An officer must have "reasonable suspicion" to believe you have violated a law in order to make a valid traffic stop in a DUI case. Random stops and roadblocks that lead to a DUI arrest are not legal in Washington.
According to the National Highway Traffic Safety Administration (NHTSA), the following is a list of DUI symptoms, and the percentage chance that a driver at night is legally drunk:
||Turning with a wide radius
||Straddling center or lane marker
||Appearing to be drunk
||Driving on other than designated roadway
||Slow speed (more than 10 mph below speed limit)
||Stopping (without cause) in traffic lane
||Following too closely
||Tires on center or lane marker
||Driving into opposing or crossing traffic
||Signaling inconsistent with driving actions
||Slow response to traffic signals
||Stopping inappropriately (other than in traffic lane)
||Turning abruptly or illegally
||Accelerating or decelerating rapidly
However, the DUI police officer does not have to observe any bad driving to pull you over. A simple vehicle malfunction like a burned out license plate light or headlight is sufficient legal justification to stop your car and proceed with the DUI investigation.
While you stop your car and pull over to the side of the road, the DUI officer will continue to observe your driving for anything unusual, such as responding slowly or failing to respond to the officer’s command to stop, swerving abruptly, stopping suddenly or striking the curb when pulling over. All important in a DUI case.
As soon as you have pulled your car to the side of the road, you should immediately retrieve your driver's license, registration and proof of insurance before the officer approaches your window and asks for these documents. This will eliminate the officer’s ability to observe your movements and assume, without more, that you are a DUI driver. After you have retrieved these documents, roll your window down. If the DUI officer witnesses you fumbling for your paperwork, or having difficulty with the window (due to nervousness or unfamiliarity with the car) he will likely assume that these actions are due to intoxication rather than stress, and therefore once again assume you are a DUI driver. Avoid this possibility by having everything ready. Also, do not take off your seat belt until after you first speak with the DUI officer.
The DUI officer's objective every DUI stop is to gather as much evidence as possible. He will be using his senses of sight, hearing and smell to collect evidence against you in your DUI case, and will do very little to gather or record evidence that will help you and your DUI case.
1) The DUI officer is looking for:
- Red, watery, glassy and/or bloodshot and eyes
- Flushed face
- Soiled clothing
- Fumbling fingers
- Alcohol containers
- Disheveled or unbuttoned clothes
- Drugs or drug paraphernalia
- Bruises, bumps or scratches
2) The DUI officer is listening for:
- Slurred or thick-tongued speech
- Inconsistent and/or slow responses
- Admissions of alcohol consumption or intoxication
- Abusive language
- Unusual statements
3) The DUI officer is smelling for:
- Alcoholic beverages
- "Cover up" odors such a breath sprays, mints, chewing gum or smoke
- Unusual odors
You should always be courteous towards the DUI officer. Never argue or debate with him. You will inevitably lose, and it will be used against you in a DUI court later. Most importantly, never lie about anything. In other words, if have been drinking, don't deny it. Doing so can damage your credibility later in court. If the truth hurts, it far better to politely decline to answer questions and ask to speak to a DUI lawyer.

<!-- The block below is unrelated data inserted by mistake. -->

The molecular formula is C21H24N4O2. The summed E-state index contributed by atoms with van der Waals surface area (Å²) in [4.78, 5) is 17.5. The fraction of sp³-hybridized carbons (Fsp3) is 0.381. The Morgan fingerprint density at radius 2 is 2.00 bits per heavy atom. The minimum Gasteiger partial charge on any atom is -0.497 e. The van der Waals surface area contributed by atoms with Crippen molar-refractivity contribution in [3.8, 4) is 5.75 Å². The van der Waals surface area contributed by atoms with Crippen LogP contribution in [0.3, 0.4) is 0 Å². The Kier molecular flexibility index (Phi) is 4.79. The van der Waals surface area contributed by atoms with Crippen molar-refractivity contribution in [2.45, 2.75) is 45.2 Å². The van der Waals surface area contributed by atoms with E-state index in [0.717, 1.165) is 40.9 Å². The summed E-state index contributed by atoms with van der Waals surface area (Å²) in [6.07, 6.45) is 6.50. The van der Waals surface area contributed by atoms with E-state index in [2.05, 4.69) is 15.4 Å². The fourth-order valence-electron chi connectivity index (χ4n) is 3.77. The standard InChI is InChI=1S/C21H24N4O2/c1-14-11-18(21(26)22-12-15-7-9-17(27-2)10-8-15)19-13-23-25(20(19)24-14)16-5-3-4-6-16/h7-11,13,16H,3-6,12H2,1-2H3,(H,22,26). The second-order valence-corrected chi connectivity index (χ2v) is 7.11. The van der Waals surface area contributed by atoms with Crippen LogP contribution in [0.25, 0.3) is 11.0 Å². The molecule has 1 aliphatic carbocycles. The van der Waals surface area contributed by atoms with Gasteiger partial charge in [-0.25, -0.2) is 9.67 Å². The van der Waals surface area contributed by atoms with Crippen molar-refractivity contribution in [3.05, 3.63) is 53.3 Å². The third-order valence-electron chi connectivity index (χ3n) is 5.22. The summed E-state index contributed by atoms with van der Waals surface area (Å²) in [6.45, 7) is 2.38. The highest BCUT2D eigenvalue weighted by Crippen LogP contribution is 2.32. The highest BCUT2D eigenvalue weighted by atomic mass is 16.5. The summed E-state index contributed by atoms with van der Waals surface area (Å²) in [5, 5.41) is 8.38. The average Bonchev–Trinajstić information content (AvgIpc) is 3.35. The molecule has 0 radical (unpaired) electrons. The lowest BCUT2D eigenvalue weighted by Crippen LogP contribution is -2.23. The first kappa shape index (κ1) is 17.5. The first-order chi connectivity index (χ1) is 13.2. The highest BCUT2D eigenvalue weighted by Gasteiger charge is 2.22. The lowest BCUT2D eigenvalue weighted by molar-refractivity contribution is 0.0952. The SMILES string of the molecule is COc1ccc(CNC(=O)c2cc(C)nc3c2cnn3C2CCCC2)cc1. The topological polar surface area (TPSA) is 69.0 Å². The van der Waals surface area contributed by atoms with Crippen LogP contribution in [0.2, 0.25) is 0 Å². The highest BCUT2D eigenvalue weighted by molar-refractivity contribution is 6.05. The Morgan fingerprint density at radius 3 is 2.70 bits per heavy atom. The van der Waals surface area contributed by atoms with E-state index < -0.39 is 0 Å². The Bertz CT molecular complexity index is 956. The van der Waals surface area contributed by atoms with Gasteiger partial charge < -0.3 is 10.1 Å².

If the DUI officer suspects that you are impaired, he will ask that you get out of your car. While you do so, the officer will pay close attention to your coordination during the exit, which will, in the officer's mind provide evidence of your intoxication. Specifically, the DUI officer will be observing if you:
- cannot follow instructions
- cannot open the door easily
- leave the ignition on
- leave the car in gear
- "stumble" getting out of the car
- are swaying or unstable on your feet
- use the door for support while exiting
- lean against the vehicle
- keep your hands on the vehicle for balance
After you have exited your car, the DUi officer will instruct you to perform a series of so-called DUI "field sobriety tests" including all or a combination of the following:
- Walk and Turn
- One Leg Stand
- Horizontal Gaze Nystagmus (HGN) – examining your eyes while you follow a pen or finger to see if there is any jerky movements
- Reciting the alphabet
- Finger counting
- Closing your eyes, leaning your head back and touching the tip of your index finger to the tip of your nose
Only the first 3 tests, the walk and turn, one leg stand, and the HGN, are considered “standardized,” and hence it is only these that recognized as reliable indicators of intoxication. However, it is imperative that the DUI officer perform these tests in total compliance with the NHTSA guidelines. More details on the DUI field sobriety tests in provided in the next section.
Also included in the DUI field sobriety tests is a device known as a preliminary or portable breath test (PBT). This type of DUI breath testing device cannot be used in your DUI trial, therefore it will not fulfill your obligation to take a breath test at the police station. If you take the test and fail it, however, you will be arrested.
For information on your Washington State DUI please contact our Snohomish County DUI attorneys, Whatcom County DUI attorneys, King County DUI attorneys, Island County DUI attorneys, Skagit County DUI attorneys, Mt Vernon DUI attorneys, Everett DUI attorneys, Lynnwood DUI attorneys, Mukilteo DUI attorneys, or Anacortes DUI attorneys at 425-493-1115 or check out our website at http://www.washdui.com, www.everett-dui.co, and www.mukilteodui.com